After breaking their 108-year drought andthe Cubs are at the top of their social media game, as well. Their social media interactions (likes, comments and shares) increased by 387.3 percent, reports HookIt, a digital platform that measures and values sponsorship opportunities for athletes and teams.
The Cubs drove 118 million social media interactions between Oct. 25 and Nov. 3, which HookIt CEO Scott Tilton said roughly translates to $35 million to $53 million worth of marketing and audience reach for the team’s sponsors, or $23,798 to $35,697 per post.
The Cubs trounced the competition in terms of social media interactions; HookIt pegged the Los Angeles Dodgers, which had 27.4 million social interactions, at a distant second place, and the Cleveland Indians, with 25.0 million, at third place.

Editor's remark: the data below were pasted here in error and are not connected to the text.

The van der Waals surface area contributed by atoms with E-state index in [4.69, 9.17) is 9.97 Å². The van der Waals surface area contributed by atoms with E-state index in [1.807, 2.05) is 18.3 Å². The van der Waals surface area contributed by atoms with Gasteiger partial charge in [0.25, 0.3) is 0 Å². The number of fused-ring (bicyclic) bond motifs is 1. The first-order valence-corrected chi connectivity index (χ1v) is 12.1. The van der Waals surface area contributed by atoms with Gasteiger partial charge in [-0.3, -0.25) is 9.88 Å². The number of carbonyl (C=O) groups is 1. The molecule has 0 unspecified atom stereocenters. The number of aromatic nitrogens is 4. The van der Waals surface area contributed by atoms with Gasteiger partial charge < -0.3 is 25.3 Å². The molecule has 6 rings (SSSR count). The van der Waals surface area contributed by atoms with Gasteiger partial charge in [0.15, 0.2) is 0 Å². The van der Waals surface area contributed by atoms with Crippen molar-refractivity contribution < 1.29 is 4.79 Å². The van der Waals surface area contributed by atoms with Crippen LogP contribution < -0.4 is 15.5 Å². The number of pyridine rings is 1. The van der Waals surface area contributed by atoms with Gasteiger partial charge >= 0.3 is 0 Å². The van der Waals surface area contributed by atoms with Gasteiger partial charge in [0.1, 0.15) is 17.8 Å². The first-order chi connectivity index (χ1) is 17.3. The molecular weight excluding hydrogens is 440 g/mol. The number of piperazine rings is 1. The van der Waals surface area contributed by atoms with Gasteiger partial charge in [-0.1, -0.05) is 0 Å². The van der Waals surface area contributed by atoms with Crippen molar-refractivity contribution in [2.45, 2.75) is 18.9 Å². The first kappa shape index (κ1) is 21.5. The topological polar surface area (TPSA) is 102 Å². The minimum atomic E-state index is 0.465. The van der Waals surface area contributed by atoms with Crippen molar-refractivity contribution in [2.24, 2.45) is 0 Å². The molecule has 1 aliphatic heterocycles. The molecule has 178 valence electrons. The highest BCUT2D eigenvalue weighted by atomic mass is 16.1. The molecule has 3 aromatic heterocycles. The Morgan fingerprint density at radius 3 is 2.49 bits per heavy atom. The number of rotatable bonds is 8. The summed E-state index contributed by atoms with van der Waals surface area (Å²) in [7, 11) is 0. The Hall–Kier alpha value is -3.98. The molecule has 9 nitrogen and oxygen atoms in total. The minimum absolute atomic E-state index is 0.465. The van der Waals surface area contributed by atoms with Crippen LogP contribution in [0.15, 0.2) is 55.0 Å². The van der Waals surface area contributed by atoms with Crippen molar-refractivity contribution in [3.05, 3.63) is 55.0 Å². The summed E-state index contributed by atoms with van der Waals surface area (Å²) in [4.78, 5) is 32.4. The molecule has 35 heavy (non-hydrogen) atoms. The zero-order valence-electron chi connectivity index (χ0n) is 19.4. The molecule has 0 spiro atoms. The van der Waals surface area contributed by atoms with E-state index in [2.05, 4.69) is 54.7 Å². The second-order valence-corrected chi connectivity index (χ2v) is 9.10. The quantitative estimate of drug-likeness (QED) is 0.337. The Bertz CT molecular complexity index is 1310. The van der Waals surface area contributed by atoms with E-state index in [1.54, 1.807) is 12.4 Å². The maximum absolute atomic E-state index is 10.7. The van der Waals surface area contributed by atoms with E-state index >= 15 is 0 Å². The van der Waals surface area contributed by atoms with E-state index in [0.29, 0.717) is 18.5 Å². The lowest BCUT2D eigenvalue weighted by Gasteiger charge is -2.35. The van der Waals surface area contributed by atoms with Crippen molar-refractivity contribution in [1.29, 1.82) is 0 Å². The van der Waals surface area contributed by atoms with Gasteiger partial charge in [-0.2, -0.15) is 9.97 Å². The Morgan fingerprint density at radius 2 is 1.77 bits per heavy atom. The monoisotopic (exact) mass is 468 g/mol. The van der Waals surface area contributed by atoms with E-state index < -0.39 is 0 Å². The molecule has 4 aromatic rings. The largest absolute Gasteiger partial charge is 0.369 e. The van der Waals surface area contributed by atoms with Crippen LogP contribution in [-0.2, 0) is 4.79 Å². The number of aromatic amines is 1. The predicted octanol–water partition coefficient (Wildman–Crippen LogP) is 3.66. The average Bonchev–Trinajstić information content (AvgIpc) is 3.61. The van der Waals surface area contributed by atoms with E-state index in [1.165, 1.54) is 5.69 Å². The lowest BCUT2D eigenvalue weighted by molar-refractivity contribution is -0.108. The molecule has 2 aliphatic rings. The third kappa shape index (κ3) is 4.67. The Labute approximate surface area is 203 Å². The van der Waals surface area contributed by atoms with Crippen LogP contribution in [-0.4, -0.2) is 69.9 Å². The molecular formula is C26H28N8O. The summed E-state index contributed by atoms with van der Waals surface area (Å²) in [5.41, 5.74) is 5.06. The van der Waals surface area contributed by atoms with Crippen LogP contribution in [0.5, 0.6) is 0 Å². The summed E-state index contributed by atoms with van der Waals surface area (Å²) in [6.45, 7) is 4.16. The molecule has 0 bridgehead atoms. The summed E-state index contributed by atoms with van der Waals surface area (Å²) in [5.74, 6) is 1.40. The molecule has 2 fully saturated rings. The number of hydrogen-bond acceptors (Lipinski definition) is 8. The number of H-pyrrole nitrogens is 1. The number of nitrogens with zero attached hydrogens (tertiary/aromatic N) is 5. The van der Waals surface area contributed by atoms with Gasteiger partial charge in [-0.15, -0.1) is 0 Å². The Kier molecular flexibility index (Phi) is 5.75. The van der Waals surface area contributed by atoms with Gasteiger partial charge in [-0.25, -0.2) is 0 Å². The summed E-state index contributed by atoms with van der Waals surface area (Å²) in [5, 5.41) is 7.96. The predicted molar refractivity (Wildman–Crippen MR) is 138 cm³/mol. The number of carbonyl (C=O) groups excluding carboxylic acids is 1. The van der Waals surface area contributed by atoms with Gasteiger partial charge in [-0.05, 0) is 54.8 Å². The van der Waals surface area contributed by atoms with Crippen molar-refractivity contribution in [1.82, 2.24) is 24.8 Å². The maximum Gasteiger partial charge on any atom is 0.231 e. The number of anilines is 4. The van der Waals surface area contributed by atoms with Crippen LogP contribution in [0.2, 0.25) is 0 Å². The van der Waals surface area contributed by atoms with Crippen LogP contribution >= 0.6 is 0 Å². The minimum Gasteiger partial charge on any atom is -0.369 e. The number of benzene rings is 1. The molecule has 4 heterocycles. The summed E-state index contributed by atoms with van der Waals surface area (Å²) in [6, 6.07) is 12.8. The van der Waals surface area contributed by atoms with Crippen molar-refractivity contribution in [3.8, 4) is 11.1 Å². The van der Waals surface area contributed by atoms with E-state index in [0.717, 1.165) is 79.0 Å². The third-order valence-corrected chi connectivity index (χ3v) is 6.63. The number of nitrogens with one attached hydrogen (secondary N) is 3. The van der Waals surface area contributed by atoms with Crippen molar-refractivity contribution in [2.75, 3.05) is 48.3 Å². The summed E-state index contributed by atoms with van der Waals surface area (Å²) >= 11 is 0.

The Chicago team’s social media boost has also had a positive impact on individual players, who benefited from a 22.5 percent increase in followers on their accounts, or 2.3 million new followers. That can mean big money for players. Third baseman Kris Bryant promotes Red Bull on social media, and HookIt currently values each of those posts at an impressive $245,400.
What can the Cubs do with their newfound social media growth? “Leverage it to incorporate sponsors into content being posted and shared [on social; media],” Tilton said. “The social and digital world can be bigger than broadcast.”
He pointed to the Dodgers as an example of a team with an impressive sponsored social media strategy. “They did an amazing job for Budweiser,” he said, citing social media posts that emphasized the winning game scores as particularly popular with fans. “When they made a post they had a really cool image of a player or the team with the game score when they won and those posts outperformed any other posts they did by a factor of four or five to one and all of those posts had a Budweiser watermark on them.”